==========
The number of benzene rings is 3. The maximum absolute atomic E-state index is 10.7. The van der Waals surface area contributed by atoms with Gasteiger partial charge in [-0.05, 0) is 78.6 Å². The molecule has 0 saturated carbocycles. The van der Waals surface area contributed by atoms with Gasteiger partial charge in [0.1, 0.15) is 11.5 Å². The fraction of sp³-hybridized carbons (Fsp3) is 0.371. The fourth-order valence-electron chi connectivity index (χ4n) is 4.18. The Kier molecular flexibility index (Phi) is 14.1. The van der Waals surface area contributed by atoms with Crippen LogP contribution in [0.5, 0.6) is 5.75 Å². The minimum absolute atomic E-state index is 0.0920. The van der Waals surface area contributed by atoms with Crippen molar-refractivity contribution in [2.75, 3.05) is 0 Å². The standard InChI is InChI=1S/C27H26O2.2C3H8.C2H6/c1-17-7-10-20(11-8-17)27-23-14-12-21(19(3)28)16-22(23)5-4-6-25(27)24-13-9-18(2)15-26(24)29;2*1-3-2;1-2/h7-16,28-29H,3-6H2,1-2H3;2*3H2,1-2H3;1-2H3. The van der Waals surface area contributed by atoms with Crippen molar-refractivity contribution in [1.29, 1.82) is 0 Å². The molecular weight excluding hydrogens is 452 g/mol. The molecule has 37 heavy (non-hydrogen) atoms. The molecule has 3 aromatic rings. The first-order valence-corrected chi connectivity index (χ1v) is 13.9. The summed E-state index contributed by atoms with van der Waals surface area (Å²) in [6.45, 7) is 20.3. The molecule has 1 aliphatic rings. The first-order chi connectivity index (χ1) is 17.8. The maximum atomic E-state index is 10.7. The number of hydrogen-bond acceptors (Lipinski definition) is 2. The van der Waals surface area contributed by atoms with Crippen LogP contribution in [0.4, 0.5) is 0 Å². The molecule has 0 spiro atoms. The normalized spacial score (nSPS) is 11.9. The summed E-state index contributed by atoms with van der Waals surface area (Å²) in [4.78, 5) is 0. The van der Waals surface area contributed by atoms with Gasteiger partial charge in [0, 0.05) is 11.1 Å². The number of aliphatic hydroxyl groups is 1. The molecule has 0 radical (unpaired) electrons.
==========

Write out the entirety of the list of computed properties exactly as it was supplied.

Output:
The number of benzene rings is 3. The maximum absolute atomic E-state index is 10.7. The van der Waals surface area contributed by atoms with Gasteiger partial charge in [-0.05, 0) is 78.6 Å². The molecule has 0 saturated carbocycles. The van der Waals surface area contributed by atoms with Gasteiger partial charge in [0.1, 0.15) is 11.5 Å². The fraction of sp³-hybridized carbons (Fsp3) is 0.371. The fourth-order valence-electron chi connectivity index (χ4n) is 4.18. The Kier molecular flexibility index (Phi) is 14.1. The van der Waals surface area contributed by atoms with Crippen LogP contribution in [0.5, 0.6) is 5.75 Å². The minimum absolute atomic E-state index is 0.0920. The van der Waals surface area contributed by atoms with Crippen molar-refractivity contribution in [2.75, 3.05) is 0 Å². The standard InChI is InChI=1S/C27H26O2.2C3H8.C2H6/c1-17-7-10-20(11-8-17)27-23-14-12-21(19(3)28)16-22(23)5-4-6-25(27)24-13-9-18(2)15-26(24)29;2*1-3-2;1-2/h7-16,28-29H,3-6H2,1-2H3;2*3H2,1-2H3;1-2H3. The van der Waals surface area contributed by atoms with Crippen molar-refractivity contribution in [1.29, 1.82) is 0 Å². The molecular weight excluding hydrogens is 452 g/mol. The molecule has 37 heavy (non-hydrogen) atoms. The molecule has 3 aromatic rings. The first-order valence-corrected chi connectivity index (χ1v) is 13.9. The summed E-state index contributed by atoms with van der Waals surface area (Å²) in [6.45, 7) is 20.3. The molecule has 1 aliphatic rings. The first-order chi connectivity index (χ1) is 17.8. The maximum atomic E-state index is 10.7. The number of hydrogen-bond acceptors (Lipinski definition) is 2. The van der Waals surface area contributed by atoms with Crippen LogP contribution in [0.4, 0.5) is 0 Å². The molecule has 0 spiro atoms. The normalized spacial score (nSPS) is 11.9. The summed E-state index contributed by atoms with van der Waals surface area (Å²) in [4.78, 5) is 0. The van der Waals surface area contributed by atoms with Gasteiger partial charge in [0, 0.05) is 11.1 Å². The number of aliphatic hydroxyl groups is 1. The molecule has 0 radical (unpaired) electrons.